Corrine Brown

Images courtesy of U.S. House of Representatives/
Office of Corrine Brown

Congresswoman Under the
Investigative Glare, Again

| published March 7, 2016 |

By Earl Perkins, Thursday Review features editor


The director of an organization with close ties to U.S. Representative Corrine Brown has pleaded guilty to conspiracy to commit wire fraud, according to CBS47-Fox 30, The Florida Times-Union, and other media outlets.

On Friday, One Door for Education Director Carla Wiley pleaded guilty to the charge, according to public records (which can be accessed at U.S. District Court Middle District of Florida/Document Filed ) and news reports on Action News Jax.

Brown had widely touted the Leesburg, Virginia, company for several years, and it was named as a co-sponsor for a golf tournament she hosted in 2013. One hesitates to call the company a non-profit or charity, because it evidently never successfully filed proper letters of incorporation despite accepting money for charitable purposes.

Although the Jacksonville congresswoman, who represents Florida’s 5th district, has not yet specifically been named as a defendant, there is no mistake Brown is inextricably entwined in the probe. According to several dozen pages of recently-released federal documents, money raised for scholarships and nonprofits was instead siphoned off into private bank accounts. Of approximately $800,000 in money deposited in the name of One Door for Education, the organization seemingly managed to award only one actual scholarship worth about $1,000.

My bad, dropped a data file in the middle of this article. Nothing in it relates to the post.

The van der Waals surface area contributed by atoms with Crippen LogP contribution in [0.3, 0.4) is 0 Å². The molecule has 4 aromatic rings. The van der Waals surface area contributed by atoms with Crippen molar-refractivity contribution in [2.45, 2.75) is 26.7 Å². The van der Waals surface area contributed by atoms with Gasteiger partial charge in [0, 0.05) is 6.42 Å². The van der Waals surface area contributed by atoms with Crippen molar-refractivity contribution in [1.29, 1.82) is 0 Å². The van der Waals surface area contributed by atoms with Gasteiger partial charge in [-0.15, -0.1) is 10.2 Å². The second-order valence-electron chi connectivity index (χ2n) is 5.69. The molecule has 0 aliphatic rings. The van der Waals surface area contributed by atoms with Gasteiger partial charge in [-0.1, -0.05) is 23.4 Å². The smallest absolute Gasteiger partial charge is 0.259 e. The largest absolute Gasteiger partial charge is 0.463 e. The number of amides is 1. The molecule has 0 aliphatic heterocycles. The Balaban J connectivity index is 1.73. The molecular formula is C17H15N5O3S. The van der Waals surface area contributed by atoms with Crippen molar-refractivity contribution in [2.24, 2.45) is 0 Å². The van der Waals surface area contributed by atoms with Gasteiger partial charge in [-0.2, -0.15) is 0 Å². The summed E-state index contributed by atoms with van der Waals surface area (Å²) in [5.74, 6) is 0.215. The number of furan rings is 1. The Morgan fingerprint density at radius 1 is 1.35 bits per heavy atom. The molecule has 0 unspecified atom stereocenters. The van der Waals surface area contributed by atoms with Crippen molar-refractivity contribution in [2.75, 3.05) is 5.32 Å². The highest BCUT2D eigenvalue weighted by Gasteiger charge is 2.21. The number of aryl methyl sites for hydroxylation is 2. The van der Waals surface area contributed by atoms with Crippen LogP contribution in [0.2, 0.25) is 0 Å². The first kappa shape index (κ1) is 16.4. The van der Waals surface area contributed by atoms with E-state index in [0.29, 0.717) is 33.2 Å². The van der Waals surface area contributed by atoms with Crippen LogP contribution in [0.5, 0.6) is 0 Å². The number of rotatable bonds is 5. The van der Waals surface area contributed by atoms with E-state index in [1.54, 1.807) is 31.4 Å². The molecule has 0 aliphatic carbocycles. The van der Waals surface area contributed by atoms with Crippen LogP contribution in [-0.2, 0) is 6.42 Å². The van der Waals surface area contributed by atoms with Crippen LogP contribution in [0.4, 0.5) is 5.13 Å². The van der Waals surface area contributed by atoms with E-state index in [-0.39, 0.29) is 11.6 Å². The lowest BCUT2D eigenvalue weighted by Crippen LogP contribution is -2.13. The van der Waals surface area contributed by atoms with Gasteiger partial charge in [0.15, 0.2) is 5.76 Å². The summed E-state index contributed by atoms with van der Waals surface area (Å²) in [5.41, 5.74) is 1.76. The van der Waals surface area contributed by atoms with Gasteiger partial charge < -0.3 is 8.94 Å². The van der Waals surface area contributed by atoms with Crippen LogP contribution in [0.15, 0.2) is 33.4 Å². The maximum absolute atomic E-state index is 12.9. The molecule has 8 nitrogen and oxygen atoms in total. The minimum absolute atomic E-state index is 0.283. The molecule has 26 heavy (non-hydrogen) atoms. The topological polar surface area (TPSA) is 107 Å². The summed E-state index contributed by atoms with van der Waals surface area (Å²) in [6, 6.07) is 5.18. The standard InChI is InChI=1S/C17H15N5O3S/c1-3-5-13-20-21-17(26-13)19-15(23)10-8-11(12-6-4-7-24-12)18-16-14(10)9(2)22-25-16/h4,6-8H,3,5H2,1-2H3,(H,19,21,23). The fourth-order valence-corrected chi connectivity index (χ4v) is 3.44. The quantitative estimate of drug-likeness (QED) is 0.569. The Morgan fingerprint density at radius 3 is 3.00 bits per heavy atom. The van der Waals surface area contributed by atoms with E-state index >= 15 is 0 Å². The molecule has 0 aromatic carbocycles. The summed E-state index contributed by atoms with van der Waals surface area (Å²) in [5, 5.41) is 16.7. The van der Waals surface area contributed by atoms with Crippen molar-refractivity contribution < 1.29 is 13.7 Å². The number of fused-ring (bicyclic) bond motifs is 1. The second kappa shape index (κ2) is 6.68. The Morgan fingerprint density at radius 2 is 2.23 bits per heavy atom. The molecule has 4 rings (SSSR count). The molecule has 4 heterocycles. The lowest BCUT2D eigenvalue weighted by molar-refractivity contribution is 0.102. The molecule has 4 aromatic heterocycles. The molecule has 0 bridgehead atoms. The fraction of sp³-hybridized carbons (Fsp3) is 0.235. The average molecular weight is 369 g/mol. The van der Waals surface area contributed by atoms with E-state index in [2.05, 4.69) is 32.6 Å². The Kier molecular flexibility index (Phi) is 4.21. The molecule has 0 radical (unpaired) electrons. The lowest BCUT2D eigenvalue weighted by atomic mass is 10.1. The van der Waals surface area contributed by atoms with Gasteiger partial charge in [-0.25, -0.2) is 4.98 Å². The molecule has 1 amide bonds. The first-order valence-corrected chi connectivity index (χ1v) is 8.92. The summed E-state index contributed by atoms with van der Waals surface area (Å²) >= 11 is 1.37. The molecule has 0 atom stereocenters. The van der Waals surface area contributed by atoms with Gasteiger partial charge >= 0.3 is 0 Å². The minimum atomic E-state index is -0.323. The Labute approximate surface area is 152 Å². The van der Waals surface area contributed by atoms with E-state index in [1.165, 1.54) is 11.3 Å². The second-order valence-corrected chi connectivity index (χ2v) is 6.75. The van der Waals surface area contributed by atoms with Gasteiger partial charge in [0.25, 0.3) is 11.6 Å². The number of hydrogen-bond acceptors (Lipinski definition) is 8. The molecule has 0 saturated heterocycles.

Investigators says that the majority of the funds were diverted—among other things—to host parties at luxury hotels in Washington, D.C., to pay for alcoholic beverages and food at a large reception, and for another fundraiser in an arena luxury box during a musical concert…all between 2012 and 2015. Federal investigators say that Wiley withdrew more than $140,000 from the One Door bank account, and placed it instead in her personal bank account. The documents state funds were moved between bank accounts benefitting three people—Wiley, and two others, identified now as Person A and Person B.

The investigation documents imply that Person A is Rep. Brown, because the person is listed as a public official, and photographs on the organization's website suggest it is her in her role as a high profile supporter of the charity. It states One Door's website was updated with nine new photos, with Person A appearing three times. Brown appears in three photos on the site. Documents say Wiley appeared in two photos, and site shows two photos of her, which are still up on the site.

Legal consultant Dale Carson, who works closely with a Jacksonville TV station and its reporting crew, says the federal investigators will now analyze the paper trail on One Door's account in an effort to determine how the cash flowed from one place to the other, and to determine where all that money ended up.

“If you knew, or should've known, that money came from something you didn't help with,” Carson said, “or didn't do, or shouldn't be benefitting, you are considered to be part of the conspiracy.”

Wiley and her attorney did not return phone calls to reporters from last Friday, while Brown hung up the phone when contacted by a Jacksonville television reporter.

The underlying sources of the legal actions date back more than three years, to a time when in 2013 Brown sought to help raise more than $100,000 for the group. One Door for Education–Amy Anderson Scholarship Foundation saw cash pour in from numerous prominent figures in politics, business and government, many of whom were in Jacksonville for a major transportation conference at that time. Approximately 120 golfers were lined up to pay a $250 entry fee, while overall pledges totaled around $103,000, according to event organizer records. One local businessman and his wife pledged $6,475 worth of silent auction items to support One Door.